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How To Do A Deadlift The Right Way From A Master Trainer

There are many exercises that walk the fine line between being highly effective and potentially dangerous. One exercise that walks this line is the Deadlift. This short article will go over the following:

  • Benefits of this exercise.
  • Different variations of the Deadlift using a variety of equipment.
  • A detailed description of how to properly perform one of its most popular variations (the Barbell “Conventional Style” Deadlift).
  • The most common form errors of the Conventional Deadlift



  • The Deadlift is an exercise that has functional carryover regarding daily activities. For example, most people (if not everyone) occasionally have to pick up something heavy off of the floor. It’s a great exercise that mimics this movement, and by doing it correctly, it can increase strength and give people better awareness of where their body should be positioned while doing it.   
  • The exercise is a multi-joint (more than one joint has to move) movement that stimulates the majority of muscles in the body. With the exception of the muscles in the neck, every muscle has to work while doing this exercise.  
  • Because the exercise stimulates nearly every muscle in the body, it burns more calories than most. It is a very important exercise for people to include if fat loss is a goal.
  • This is a great exercise to include if increased strength is a goal. Whether a person is doing low reps (1–5) with heavy resistance or high reps (20+) with lower resistance, the deadlift is one of the best exercises to apply the “Progressive Overload” principle to (forcing your body to adapt to additional weight to increase strength and performance). 
  • It targets “Vanity Muscles.” Most people (guys and gals) want their butt and hamstrings to look better. The Deadlift stimulates those muscles better than most exercises.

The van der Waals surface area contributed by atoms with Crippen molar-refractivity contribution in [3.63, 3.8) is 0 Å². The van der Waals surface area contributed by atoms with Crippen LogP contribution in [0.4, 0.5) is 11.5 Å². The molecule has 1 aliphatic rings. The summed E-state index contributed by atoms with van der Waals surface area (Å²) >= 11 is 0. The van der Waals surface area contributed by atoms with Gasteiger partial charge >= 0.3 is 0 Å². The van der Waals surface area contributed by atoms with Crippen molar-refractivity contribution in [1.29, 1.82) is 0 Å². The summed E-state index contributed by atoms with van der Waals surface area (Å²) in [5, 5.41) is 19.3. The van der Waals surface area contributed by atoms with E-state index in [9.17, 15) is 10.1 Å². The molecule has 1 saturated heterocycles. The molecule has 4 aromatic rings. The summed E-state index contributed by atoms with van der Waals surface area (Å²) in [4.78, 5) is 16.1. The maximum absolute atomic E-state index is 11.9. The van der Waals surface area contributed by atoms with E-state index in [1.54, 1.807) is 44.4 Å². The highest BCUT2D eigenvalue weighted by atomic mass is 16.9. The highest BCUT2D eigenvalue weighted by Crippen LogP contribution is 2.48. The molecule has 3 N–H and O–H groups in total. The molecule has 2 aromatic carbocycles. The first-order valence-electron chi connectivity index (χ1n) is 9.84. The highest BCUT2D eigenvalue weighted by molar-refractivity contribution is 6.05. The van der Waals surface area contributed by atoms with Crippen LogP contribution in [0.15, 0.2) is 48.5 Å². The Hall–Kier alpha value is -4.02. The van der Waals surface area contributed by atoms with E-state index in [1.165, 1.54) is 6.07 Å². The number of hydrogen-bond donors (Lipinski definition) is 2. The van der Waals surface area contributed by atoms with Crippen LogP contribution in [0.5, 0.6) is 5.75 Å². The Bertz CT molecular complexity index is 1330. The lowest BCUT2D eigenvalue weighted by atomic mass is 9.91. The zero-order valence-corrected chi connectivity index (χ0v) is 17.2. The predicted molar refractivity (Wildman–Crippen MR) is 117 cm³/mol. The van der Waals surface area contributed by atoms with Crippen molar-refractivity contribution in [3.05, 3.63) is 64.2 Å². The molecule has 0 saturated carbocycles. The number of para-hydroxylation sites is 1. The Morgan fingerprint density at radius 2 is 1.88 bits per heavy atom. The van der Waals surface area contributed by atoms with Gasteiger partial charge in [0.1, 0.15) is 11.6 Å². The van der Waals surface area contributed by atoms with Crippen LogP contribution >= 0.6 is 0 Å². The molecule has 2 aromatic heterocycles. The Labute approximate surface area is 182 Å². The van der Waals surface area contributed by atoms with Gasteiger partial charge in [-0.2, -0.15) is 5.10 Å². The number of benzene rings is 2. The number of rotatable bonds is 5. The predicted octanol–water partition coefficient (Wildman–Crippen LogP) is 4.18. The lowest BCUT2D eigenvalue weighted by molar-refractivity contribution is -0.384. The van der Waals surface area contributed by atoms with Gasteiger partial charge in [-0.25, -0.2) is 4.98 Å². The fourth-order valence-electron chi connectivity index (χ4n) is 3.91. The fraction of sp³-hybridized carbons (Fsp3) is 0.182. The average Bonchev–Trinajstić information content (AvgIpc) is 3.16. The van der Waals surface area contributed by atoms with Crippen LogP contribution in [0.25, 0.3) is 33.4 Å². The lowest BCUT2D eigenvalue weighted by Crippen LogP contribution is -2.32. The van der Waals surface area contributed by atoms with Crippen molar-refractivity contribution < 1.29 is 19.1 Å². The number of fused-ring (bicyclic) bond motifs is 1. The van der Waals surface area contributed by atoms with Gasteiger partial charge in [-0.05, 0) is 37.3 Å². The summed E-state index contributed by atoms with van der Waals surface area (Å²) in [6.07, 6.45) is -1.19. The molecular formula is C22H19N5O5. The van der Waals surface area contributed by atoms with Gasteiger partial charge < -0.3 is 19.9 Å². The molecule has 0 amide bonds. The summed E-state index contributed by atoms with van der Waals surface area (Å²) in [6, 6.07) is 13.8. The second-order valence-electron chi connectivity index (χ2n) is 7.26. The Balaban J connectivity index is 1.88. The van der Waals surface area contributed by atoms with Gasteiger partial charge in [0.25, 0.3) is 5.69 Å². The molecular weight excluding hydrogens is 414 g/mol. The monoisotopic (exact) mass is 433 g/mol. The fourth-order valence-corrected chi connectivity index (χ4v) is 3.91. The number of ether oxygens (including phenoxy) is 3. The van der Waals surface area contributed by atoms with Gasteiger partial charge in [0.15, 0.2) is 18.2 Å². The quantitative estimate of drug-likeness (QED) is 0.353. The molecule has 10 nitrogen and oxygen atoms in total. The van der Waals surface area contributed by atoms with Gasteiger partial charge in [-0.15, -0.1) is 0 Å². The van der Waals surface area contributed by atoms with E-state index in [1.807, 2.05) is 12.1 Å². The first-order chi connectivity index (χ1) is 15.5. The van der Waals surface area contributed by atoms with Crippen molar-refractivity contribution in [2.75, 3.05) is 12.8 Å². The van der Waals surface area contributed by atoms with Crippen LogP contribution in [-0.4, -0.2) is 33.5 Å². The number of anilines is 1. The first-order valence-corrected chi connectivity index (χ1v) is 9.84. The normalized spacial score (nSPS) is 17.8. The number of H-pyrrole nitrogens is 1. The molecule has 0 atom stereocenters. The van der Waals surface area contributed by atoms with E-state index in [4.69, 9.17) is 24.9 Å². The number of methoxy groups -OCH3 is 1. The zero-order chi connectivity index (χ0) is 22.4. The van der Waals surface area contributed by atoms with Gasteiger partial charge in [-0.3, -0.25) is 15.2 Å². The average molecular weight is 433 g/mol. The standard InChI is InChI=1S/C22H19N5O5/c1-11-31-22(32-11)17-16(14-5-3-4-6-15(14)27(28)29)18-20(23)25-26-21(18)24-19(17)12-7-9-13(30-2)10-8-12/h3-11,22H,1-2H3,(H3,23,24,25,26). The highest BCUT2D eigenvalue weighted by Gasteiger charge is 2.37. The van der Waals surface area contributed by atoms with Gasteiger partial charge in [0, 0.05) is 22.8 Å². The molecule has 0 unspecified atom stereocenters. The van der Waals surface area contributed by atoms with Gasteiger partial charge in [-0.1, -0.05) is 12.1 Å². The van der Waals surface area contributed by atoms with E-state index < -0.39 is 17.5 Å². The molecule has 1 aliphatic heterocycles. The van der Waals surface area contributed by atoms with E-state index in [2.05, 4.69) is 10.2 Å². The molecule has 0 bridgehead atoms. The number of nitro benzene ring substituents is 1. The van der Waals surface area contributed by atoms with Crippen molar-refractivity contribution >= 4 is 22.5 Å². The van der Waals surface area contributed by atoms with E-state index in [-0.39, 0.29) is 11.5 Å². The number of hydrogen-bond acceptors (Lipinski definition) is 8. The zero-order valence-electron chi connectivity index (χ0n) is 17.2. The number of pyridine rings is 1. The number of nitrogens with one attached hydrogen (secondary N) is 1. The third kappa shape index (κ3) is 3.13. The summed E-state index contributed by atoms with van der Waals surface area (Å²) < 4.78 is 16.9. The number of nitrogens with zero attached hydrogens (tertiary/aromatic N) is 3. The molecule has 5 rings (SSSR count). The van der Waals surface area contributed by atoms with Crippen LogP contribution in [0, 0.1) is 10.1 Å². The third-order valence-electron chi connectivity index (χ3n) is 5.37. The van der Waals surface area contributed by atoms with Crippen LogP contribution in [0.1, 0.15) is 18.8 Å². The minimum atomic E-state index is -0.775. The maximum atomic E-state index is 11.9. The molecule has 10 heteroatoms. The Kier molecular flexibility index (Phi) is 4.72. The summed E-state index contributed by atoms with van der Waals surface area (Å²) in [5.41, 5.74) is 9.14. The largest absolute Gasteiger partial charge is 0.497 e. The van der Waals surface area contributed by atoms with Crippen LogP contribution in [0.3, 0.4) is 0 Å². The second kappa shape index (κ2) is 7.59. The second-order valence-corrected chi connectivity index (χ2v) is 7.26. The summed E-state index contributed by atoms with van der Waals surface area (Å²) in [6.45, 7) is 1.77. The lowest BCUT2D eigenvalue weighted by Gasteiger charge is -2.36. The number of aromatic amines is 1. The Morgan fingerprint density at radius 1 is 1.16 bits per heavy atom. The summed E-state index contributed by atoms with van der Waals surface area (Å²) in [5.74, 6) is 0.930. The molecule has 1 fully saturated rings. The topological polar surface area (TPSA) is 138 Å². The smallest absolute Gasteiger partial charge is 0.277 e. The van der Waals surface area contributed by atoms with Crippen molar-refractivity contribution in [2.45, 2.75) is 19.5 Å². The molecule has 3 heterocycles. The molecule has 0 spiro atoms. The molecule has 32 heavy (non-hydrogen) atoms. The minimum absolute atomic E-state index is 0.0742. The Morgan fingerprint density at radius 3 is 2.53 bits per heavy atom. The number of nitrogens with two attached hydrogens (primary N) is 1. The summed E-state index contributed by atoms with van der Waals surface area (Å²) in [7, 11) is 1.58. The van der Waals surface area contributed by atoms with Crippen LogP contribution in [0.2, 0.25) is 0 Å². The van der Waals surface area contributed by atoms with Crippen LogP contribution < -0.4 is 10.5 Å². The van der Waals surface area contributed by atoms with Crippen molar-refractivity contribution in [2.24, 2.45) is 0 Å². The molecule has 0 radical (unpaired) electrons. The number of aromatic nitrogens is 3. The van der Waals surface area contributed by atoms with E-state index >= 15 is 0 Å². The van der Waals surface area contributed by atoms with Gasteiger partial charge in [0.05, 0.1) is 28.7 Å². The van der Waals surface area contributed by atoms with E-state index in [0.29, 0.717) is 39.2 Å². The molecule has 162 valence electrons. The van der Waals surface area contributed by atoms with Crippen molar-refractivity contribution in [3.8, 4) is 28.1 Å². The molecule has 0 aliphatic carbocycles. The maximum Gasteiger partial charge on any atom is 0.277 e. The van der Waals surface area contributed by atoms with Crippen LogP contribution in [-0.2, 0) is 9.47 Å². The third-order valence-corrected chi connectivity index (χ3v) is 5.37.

• The Deadlift is a prerequisite exercise to Olympic Lifts. With the popularity of Cross Fit–style exercise programs (Alpha is offered at LT clubs) on the rise, the demand for Olympic Lifts like the Power Clean, Hang Clean, Snatch, etc. has increased. The Barbell Deadlift is a great exercise to start with to build strength for those exercises.
  • It can be done almost anywhere. Most gyms and clubs, like Life Time, have Barbells, Dumbbells and Kettlebells, so it can be done in most fitness settings. Plus, Barbells and Weight Plates are pretty inexpensive for people who have or want to build home gyms.
  • Based on the examples above, it is obvious fitness enthusiasts should consider including the Deadlift in their fitness programs.



Image 1

  1. Place the appropriate weight on the Barbell. For most people, at least 10-lb. Olympic Plates should be used as they are larger in diameter and allow the bar to be higher from the floor in the starting position.
  2. Walk up to the center of the Barbell and place your feet shoulder width apart with your shins very close to the bar.
  3. Bend your hip and knee joints simultaneously by sitting down and back, grab the bar with a shoulder-width grip, and make sure your hands are evenly spaced.
  4. Make sure your back is in a straight line and your head is in a neutral position while gripping the bar.
  5. Inhale and lift the bar off the floor by simultaneously extending your hip and knee joints while keeping your back straight and neck neutral.
  6. Sit down and back in a controlled manner by bending your hip and knee joints simultaneously until the bar touches the floor.
  7. Exhale and repeat steps 3–6 until the number of reps you want to perform is achieved. Optional: You can hold the bar with the palms of your hands facing back or you can use a mixed grip (one hand facing forward and the other facing back).

Image 2


Here are two common form breakdowns of the Deadlift as shown in the GIFs: 

  • Image 1: DO NOT let your back round at any point or time during the movement. Make sure your back is always in a straight line (it will look like a yardstick can be placed on your back) during the entire exercise.
  • Image 2: Don’t overextend your neck. Pick a spot on the floor about 2 to 3 feet in front of the bar and focus on that spot at all times while doing the exercise. 


Below is a table that shows some Deadlift variations with different equipment that is offered in commercial or home gyms:


If you have further questions, feel free to email us at, or ask a Life Time Trainer at your club. Also, if you found this article useful, please share it, and feel free to ask us if there are additional exercises that you would like written about in detail in future articles.


In health, Corey Grenz — Program Specialist and Master Trainer — Life Time, Chanhassen 


This article is not intended for the treatment or prevention of disease, nor as a substitute for medical treatment, nor as an alternative to medical advice. Use of recommendations in this and other articles is at the choice and risk of the reader. 

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